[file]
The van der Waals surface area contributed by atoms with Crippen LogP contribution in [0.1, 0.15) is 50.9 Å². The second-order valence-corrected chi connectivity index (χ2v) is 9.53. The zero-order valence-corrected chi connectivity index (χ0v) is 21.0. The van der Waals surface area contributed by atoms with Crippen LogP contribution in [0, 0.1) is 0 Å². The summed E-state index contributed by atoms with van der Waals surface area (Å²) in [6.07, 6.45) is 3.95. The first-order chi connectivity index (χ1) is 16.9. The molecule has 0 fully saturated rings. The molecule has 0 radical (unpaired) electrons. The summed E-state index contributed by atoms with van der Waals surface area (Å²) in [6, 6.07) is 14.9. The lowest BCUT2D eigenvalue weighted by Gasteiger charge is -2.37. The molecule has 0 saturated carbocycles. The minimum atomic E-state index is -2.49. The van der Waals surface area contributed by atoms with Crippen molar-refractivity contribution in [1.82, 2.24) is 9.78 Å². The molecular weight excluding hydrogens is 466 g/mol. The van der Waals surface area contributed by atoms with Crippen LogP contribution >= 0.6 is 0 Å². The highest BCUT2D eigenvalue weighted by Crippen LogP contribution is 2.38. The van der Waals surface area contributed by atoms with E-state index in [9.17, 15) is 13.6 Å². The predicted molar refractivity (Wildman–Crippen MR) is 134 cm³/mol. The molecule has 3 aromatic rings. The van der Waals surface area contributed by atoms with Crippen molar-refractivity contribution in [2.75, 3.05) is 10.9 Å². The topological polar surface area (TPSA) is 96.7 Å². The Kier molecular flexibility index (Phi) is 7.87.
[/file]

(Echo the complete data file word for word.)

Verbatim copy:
The van der Waals surface area contributed by atoms with Crippen LogP contribution in [0.1, 0.15) is 50.9 Å². The second-order valence-corrected chi connectivity index (χ2v) is 9.53. The zero-order valence-corrected chi connectivity index (χ0v) is 21.0. The van der Waals surface area contributed by atoms with Crippen LogP contribution in [0, 0.1) is 0 Å². The summed E-state index contributed by atoms with van der Waals surface area (Å²) in [6.07, 6.45) is 3.95. The first-order chi connectivity index (χ1) is 16.9. The molecule has 0 fully saturated rings. The molecule has 0 radical (unpaired) electrons. The summed E-state index contributed by atoms with van der Waals surface area (Å²) in [6, 6.07) is 14.9. The lowest BCUT2D eigenvalue weighted by Gasteiger charge is -2.37. The molecule has 0 saturated carbocycles. The minimum atomic E-state index is -2.49. The van der Waals surface area contributed by atoms with Crippen molar-refractivity contribution in [1.82, 2.24) is 9.78 Å². The molecular weight excluding hydrogens is 466 g/mol. The van der Waals surface area contributed by atoms with Crippen LogP contribution >= 0.6 is 0 Å². The highest BCUT2D eigenvalue weighted by Crippen LogP contribution is 2.38. The van der Waals surface area contributed by atoms with E-state index in [9.17, 15) is 13.6 Å². The predicted molar refractivity (Wildman–Crippen MR) is 134 cm³/mol. The molecule has 3 aromatic rings. The van der Waals surface area contributed by atoms with Crippen molar-refractivity contribution in [2.75, 3.05) is 10.9 Å². The topological polar surface area (TPSA) is 96.7 Å². The Kier molecular flexibility index (Phi) is 7.87.